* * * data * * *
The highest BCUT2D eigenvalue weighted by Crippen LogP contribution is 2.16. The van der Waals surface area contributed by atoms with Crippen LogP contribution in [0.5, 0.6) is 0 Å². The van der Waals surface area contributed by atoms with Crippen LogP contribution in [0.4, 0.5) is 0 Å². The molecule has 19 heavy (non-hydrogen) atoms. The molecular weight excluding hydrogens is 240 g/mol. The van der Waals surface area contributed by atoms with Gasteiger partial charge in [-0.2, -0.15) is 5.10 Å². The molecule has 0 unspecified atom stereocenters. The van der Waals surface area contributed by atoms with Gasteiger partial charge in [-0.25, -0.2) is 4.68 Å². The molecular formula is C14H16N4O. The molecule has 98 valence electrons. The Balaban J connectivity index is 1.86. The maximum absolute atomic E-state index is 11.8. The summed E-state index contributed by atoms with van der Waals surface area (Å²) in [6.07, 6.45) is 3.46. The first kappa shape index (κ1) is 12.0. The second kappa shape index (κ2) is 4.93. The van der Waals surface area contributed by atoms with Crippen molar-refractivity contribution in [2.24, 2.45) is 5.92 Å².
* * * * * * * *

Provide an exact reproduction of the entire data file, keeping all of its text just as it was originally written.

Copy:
The highest BCUT2D eigenvalue weighted by Crippen LogP contribution is 2.16. The van der Waals surface area contributed by atoms with Crippen LogP contribution in [0.5, 0.6) is 0 Å². The van der Waals surface area contributed by atoms with Crippen LogP contribution in [0.4, 0.5) is 0 Å². The molecule has 19 heavy (non-hydrogen) atoms. The molecular weight excluding hydrogens is 240 g/mol. The van der Waals surface area contributed by atoms with Gasteiger partial charge in [-0.2, -0.15) is 5.10 Å². The molecule has 0 unspecified atom stereocenters. The van der Waals surface area contributed by atoms with Gasteiger partial charge in [-0.25, -0.2) is 4.68 Å². The molecular formula is C14H16N4O. The molecule has 98 valence electrons. The Balaban J connectivity index is 1.86. The maximum absolute atomic E-state index is 11.8. The summed E-state index contributed by atoms with van der Waals surface area (Å²) in [6.07, 6.45) is 3.46. The first kappa shape index (κ1) is 12.0. The second kappa shape index (κ2) is 4.93. The van der Waals surface area contributed by atoms with Crippen molar-refractivity contribution in [2.24, 2.45) is 5.92 Å².